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Canada's Jonathan Drouin reacts after after a loss to USA in the semi-final game at the 2013 IIHF U20 World Junior Hockey Championship in Ufa January 3, 2013.Reuters

Sober second thought is always the first casualty whenever Canada suffers what, at first blush, appears to be a mortal wound on the international hockey stage, something that happened Thursday in faraway Ufa, Russia. After a nifty 4-0 run through the preliminary round, Canada's world juniors were resoundly defeated 5-1 by the United States in the semi-final and eliminated from gold-medal contention.

Immediately, the temptation was to turn that single result into a referendum on the state of hockey in Canada. It can't be that. It should never be that. One game – won or lost – does not a program make. Any team in any sport can lose a single game because that is the nature of competition. Teams that win Stanley Cup champions always lose multiple games en route to a championship. The whole point of playing a two-month tournament for the top prize in professional hockey is to eliminate the chance of coming up dead flat in a single game, the way Canada did against the United States.

First, a few thoughts on the specifics: If the Americans did one thing better than the Canadians, it was in the way they had their defencemen pinch up at every turn. In the first meeting between the teams, Canada did a good job of getting in on the fore-check, and forcing the Americans to retreat back into their own ends and play a 200-foot game. Not so this time.

The U.S. defenders, in particular the Buffalo Sabres' draft choice Jake McCabe, were constantly up on the play. Remember how John Carlson scored the winner in OT against Canada three years ago, on the four-on-four rush? The sort of activation, you saw all game against the Canadians. It created all sorts of turnovers by the Canadians – in the defensive zone, or just outside the defensive zone – and pretty soon, all that pressure resulted in pucks past goaltender Malcolm Subban.

Then there is the matter of the tournament format, which keeps getting tweaked every so often and will get tweaked again next year when the bye into the semi-final is eliminated and every team will need to play in a quarter-final match. Once upon a time, the general rule of thumb was that an extra day's rest, which Canada earned by going undefeated early, was valuable because it permitted you to play a potentially tired team to open the medal round.

That theory has been proved wrong on multiple fronts, including the last great Canadian international victory – in Vancouver, at the Olympics – when playing an extra game because they finished second in the preliminary round (behind the United States) actually gave the Canadians more time to get their act together. It was the same with the Americans at this junior tournament, where they were a modest 1-2 out of the gate and couldn't buy a goal. But they managed to get it going against the Slovaks by scoring nine goals to qualify for the second round and once their offence got started, it just kept rolling – 21 goals in all during the last three games, seven of them by John Gaudreau, the Calgary Flames' prospect who bears more than just a little resemblance to Joey Mullen, another pint-sized American who thrived in the pros.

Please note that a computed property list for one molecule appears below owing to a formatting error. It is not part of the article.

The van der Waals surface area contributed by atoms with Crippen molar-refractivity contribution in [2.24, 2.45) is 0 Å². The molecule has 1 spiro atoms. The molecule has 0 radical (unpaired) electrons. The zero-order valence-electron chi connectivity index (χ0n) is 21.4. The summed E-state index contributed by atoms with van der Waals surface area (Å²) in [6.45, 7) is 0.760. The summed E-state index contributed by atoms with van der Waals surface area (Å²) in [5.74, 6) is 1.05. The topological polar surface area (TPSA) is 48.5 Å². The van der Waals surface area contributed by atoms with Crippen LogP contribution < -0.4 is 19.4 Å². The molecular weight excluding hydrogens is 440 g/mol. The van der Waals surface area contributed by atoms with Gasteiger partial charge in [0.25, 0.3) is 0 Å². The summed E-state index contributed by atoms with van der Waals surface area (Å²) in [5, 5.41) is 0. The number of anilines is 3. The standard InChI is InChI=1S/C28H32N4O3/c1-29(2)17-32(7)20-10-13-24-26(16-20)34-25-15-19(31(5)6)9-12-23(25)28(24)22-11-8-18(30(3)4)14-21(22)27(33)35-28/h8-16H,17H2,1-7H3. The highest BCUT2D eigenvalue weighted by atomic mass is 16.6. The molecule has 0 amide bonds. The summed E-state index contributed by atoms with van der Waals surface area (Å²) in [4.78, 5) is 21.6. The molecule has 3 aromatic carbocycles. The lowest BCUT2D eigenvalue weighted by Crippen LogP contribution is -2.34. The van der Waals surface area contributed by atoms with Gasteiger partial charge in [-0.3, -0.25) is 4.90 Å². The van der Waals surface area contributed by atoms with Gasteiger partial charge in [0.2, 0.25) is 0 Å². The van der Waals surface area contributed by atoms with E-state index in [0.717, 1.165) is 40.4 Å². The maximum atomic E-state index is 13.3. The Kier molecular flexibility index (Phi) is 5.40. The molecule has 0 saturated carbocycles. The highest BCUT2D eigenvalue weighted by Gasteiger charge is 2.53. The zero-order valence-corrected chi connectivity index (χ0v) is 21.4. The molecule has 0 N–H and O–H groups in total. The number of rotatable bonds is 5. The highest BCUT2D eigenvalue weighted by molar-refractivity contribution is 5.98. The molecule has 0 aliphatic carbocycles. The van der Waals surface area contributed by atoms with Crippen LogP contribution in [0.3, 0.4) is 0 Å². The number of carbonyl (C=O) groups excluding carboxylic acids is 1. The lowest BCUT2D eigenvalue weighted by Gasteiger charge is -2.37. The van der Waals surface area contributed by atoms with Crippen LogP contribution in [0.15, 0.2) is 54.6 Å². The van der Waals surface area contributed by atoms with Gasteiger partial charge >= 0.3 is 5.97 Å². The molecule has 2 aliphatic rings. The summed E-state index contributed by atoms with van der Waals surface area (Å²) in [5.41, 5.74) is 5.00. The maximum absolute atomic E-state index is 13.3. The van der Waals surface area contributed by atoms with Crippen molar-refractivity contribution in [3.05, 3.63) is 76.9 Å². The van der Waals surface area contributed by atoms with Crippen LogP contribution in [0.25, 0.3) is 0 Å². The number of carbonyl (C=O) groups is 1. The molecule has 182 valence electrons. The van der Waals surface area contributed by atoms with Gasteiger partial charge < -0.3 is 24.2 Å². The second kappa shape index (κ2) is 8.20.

No, on this day, in this venue, at that precise moment in time, the Americans were the better team.

If you want to speak rationally about player development, however, a better approach is to analyze the world junior tournaments held in NHL lockout years because that is the only time every country gets its best under-20 players together.

Canada had Ryan Nugent-Hopkins, Mark Scheifele, Ryan Strome, Dougie Hamilton and others who wouldn't have been available this year if NHL play had started on time, in the same way it had Patrice Bergeron, Ryan Getzlaf, Corey Perry and Shea Weber in North Dakota (2005) and Jason Allison, Ryan Smyth and others in Red Deer (1995). Those three tournaments span three generations of players and until they lost to the Americans, Canada had been 18-0 in the years when its best available talent was actually at its disposal.

Every year, there's someone new to get excited about and the creative and talented 17-year-old Jonathan Drouin was that player this year, even if he – like the rest of his teammates – came out flat in the semi-final. It was disappointing, yes. It was hard to see coming, yes. But it isn't the end of the world either.

Canada won gold at this event in years past by benefiting from a little bit of puck luck. Other times, Canada lost gold when its opponents were a luckier. It's not much of a consolation maybe, but luck wasn't a factor in the equation this time. The Americans had the better game plan and they had the better execution as well. It happens in hockey and – news flash – as long as hockey continues to matter in the United States, Russia and Sweden, it'll happen again.